Steenhuis then ordered the prosecution to prove to the court that the US satellite data exist at all. “There is a number of questions to be put to the Public Prosecutor regarding the completion of file” (Min 30:52). One of them,  according to the judge,  arose from a “roundtable discussion of standing parliamentary committees on the 22nd of January 2016” (Min 31:53). There “it states that the United States has access to classified satellite images allegedly showing the missile being fired, and these have been shared with Dutch intelligence services.” (Min 32:05). “This has been made in a statement by Mr Langbroek who is a satellite expert. Further, it is stated in the [parliamentary committee] documents that the United States has no objection to declassifying this information.”

“The question is whether this is correct and if so, whether the Public Prosecution is considering adding this information to the record through the MIVD or by declassification” (Min 32:27). MIVD (Militaire Inlichtingen- en Veiligheidsdienst) is the acronym for Dutch military intelligence, General Eichelsheim’s agency. The judge is here ordering the prosecution to bring Eichelsheim to court to testify as a witness, or his reports, or the US satellite images themselves.

The judge was referring to this record of testimony by experts to a round table of members of the Dutch House of Representatives.  The date was January 22, 2016. Participating were MPs from the standing committees for Foreign Affairs, Defense, Infrastructure and the Environment, Security and Justice, and the Interior. The topic was “Policy Response for research reports on MH17.” One of the experts to testify was Marco Langbroek, a satellite expert (satellietdeskundige).  

Source: https://www.tweedekamer.nl/

Langbroek told the MPs that not only the US but also Germany and France had the satellite capabilities to detect missile launches in Ukraine. “The satellites are followed by an independent network of observers, of which I am one”, Langbroek said. With infra-red detection, “at least three of these [US satellites] had sight of Ukraine at the time of this happening and may have observed this potential [missile launch].” Another seven satellites for monitoring signals from a missile launch “would in principle have targeted the region of Ukraine.” Radar and photographic satellites were also available. “One of these satellites, USA-161, had a view of Ukraine at the time of the disaster.”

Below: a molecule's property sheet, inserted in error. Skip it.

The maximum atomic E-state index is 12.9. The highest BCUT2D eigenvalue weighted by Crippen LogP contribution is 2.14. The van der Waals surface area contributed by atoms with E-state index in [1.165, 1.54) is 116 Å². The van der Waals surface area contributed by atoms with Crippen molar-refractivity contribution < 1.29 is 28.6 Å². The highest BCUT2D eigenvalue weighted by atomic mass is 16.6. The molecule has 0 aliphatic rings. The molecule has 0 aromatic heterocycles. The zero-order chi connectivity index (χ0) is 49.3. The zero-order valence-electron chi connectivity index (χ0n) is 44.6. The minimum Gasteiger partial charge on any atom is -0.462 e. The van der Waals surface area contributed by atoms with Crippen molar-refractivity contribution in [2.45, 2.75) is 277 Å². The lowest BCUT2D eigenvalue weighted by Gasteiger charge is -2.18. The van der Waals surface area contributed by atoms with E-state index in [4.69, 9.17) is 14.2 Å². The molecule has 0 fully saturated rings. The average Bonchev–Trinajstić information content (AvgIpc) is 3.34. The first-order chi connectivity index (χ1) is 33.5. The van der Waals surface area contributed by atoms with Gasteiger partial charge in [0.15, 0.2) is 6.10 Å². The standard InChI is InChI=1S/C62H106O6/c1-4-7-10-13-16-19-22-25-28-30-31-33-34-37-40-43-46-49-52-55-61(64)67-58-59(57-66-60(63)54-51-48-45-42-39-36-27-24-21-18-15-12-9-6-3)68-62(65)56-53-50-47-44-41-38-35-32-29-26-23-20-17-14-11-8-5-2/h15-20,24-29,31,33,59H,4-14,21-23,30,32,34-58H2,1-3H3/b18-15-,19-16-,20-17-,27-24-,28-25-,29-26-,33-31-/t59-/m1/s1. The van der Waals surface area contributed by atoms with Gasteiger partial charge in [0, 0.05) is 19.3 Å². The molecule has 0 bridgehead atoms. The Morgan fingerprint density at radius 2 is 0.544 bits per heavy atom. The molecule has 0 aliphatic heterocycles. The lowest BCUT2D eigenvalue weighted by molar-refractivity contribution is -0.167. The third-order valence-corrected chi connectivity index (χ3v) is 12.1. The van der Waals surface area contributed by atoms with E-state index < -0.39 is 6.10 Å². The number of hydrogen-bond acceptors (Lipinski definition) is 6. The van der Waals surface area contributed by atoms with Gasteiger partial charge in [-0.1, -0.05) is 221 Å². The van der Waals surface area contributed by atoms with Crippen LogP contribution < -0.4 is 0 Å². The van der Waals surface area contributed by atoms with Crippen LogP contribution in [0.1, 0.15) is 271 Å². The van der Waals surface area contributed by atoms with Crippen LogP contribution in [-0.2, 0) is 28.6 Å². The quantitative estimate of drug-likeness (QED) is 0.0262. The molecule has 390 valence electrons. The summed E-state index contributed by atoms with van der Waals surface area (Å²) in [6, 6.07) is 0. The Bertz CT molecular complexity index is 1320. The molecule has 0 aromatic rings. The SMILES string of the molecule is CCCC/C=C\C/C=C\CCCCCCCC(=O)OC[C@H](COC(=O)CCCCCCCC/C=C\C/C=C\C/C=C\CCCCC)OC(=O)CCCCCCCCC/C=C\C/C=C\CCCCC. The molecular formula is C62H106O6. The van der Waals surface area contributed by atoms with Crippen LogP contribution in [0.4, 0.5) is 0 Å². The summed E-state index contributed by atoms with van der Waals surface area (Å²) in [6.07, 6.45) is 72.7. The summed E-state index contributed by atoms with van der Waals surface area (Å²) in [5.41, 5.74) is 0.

According to Langbroek, “in this context, it is much more important, especially in light of the letter of January 21 [2016], that the Americans have offered to declassify some of the material. A year ago [2015], Ms. Victoria Nuland, who is a kind of Secretary of State within the United States government, said that these data had already been shared with the intelligence services of the Netherlands. She also said she thinks the Dutch are likely to ask for declassification. Then she said: ‘I think we will be able to help in that regard’; in other words, she thinks this is possible. That is an important point. Certainly if the information is used for prosecution of people, it is important that the material is declassified, that it is all verifiable. That is an important point. I hope it will also happen, because the letter from the Minister states that everything goes through the intelligence services.”

Read more on the allegations by US Secretary John Kerry on July 20 and August 14, 2014, and his subsequent withholding of the satellite evidence.

By directing the court, the prosecution, and the defence lawyers to Langbroek’s testimony to the parliamentary committees, the three-judge panel is requiring Woei-A-Tsoi and her colleagues to address Langbroek’s point: “if the information is used for prosecution of people, it is important that the material is declassified, that it is all verifiable.”

With the court order on Monday, Judge Steenhuis will  compel, not only the prosecutors, but the Dutch Government at the highest level,  to decide what evidence they can present in court to substantiate that US officials have told the truth about the satellite evidence, or else have lied from the beginning. If the US and Dutch Governments refuse to substantiate, the court will fall back on Eichelsheim’s reports already in the case file. The prosecution’s case will collapse.